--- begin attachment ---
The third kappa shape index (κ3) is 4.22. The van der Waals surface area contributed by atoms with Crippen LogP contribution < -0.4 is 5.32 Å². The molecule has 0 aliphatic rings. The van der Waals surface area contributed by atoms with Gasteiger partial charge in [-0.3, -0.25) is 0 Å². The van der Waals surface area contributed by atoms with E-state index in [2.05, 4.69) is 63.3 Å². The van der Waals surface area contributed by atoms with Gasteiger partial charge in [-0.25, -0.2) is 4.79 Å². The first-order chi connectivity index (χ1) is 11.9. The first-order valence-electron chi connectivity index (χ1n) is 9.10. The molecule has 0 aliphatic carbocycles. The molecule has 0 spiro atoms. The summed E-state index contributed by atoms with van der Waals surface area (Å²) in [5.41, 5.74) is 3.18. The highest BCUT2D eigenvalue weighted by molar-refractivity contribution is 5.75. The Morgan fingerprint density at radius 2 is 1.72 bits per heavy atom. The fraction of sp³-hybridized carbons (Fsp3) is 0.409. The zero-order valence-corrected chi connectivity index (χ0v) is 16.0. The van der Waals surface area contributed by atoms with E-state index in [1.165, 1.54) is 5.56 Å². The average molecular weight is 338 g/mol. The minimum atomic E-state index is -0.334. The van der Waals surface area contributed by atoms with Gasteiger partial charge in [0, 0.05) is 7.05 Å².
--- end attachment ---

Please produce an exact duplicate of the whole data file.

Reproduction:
The third kappa shape index (κ3) is 4.22. The van der Waals surface area contributed by atoms with Crippen LogP contribution < -0.4 is 5.32 Å². The molecule has 0 aliphatic rings. The van der Waals surface area contributed by atoms with Gasteiger partial charge in [-0.3, -0.25) is 0 Å². The van der Waals surface area contributed by atoms with E-state index in [2.05, 4.69) is 63.3 Å². The van der Waals surface area contributed by atoms with Gasteiger partial charge in [-0.25, -0.2) is 4.79 Å². The first-order chi connectivity index (χ1) is 11.9. The first-order valence-electron chi connectivity index (χ1n) is 9.10. The molecule has 0 aliphatic carbocycles. The molecule has 0 spiro atoms. The summed E-state index contributed by atoms with van der Waals surface area (Å²) in [5.41, 5.74) is 3.18. The highest BCUT2D eigenvalue weighted by molar-refractivity contribution is 5.75. The Morgan fingerprint density at radius 2 is 1.72 bits per heavy atom. The fraction of sp³-hybridized carbons (Fsp3) is 0.409. The zero-order valence-corrected chi connectivity index (χ0v) is 16.0. The van der Waals surface area contributed by atoms with E-state index in [1.165, 1.54) is 5.56 Å². The average molecular weight is 338 g/mol. The minimum atomic E-state index is -0.334. The van der Waals surface area contributed by atoms with Gasteiger partial charge in [0, 0.05) is 7.05 Å².